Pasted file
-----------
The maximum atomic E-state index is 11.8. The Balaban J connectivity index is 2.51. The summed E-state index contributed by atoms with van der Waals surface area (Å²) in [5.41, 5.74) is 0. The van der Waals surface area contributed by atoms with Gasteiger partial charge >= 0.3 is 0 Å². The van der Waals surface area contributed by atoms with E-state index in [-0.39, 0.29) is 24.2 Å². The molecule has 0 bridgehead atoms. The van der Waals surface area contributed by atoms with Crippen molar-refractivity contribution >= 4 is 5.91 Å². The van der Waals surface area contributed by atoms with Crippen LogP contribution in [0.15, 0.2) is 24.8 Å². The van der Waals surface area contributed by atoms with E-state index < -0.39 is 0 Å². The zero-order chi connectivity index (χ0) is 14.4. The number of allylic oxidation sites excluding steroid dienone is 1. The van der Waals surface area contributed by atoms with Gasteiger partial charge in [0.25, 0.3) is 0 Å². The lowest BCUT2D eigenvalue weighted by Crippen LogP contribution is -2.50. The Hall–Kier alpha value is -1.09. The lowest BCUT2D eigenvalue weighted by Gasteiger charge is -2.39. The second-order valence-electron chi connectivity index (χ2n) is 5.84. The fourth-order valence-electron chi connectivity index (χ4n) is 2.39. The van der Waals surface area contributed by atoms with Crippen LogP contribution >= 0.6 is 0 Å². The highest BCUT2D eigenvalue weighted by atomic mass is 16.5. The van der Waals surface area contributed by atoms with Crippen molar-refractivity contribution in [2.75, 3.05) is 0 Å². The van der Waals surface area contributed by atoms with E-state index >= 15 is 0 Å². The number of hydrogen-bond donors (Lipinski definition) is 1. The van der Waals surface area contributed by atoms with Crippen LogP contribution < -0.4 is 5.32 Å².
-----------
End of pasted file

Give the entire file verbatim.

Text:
The maximum atomic E-state index is 11.8. The Balaban J connectivity index is 2.51. The summed E-state index contributed by atoms with van der Waals surface area (Å²) in [5.41, 5.74) is 0. The van der Waals surface area contributed by atoms with Gasteiger partial charge >= 0.3 is 0 Å². The van der Waals surface area contributed by atoms with E-state index in [-0.39, 0.29) is 24.2 Å². The molecule has 0 bridgehead atoms. The van der Waals surface area contributed by atoms with Crippen molar-refractivity contribution >= 4 is 5.91 Å². The van der Waals surface area contributed by atoms with Crippen LogP contribution in [0.15, 0.2) is 24.8 Å². The van der Waals surface area contributed by atoms with E-state index < -0.39 is 0 Å². The zero-order chi connectivity index (χ0) is 14.4. The number of allylic oxidation sites excluding steroid dienone is 1. The van der Waals surface area contributed by atoms with Gasteiger partial charge in [0.25, 0.3) is 0 Å². The lowest BCUT2D eigenvalue weighted by Crippen LogP contribution is -2.50. The Hall–Kier alpha value is -1.09. The lowest BCUT2D eigenvalue weighted by Gasteiger charge is -2.39. The second-order valence-electron chi connectivity index (χ2n) is 5.84. The fourth-order valence-electron chi connectivity index (χ4n) is 2.39. The van der Waals surface area contributed by atoms with Crippen LogP contribution >= 0.6 is 0 Å². The highest BCUT2D eigenvalue weighted by atomic mass is 16.5. The van der Waals surface area contributed by atoms with Crippen molar-refractivity contribution in [2.75, 3.05) is 0 Å². The van der Waals surface area contributed by atoms with E-state index >= 15 is 0 Å². The number of hydrogen-bond donors (Lipinski definition) is 1. The van der Waals surface area contributed by atoms with Crippen LogP contribution < -0.4 is 5.32 Å².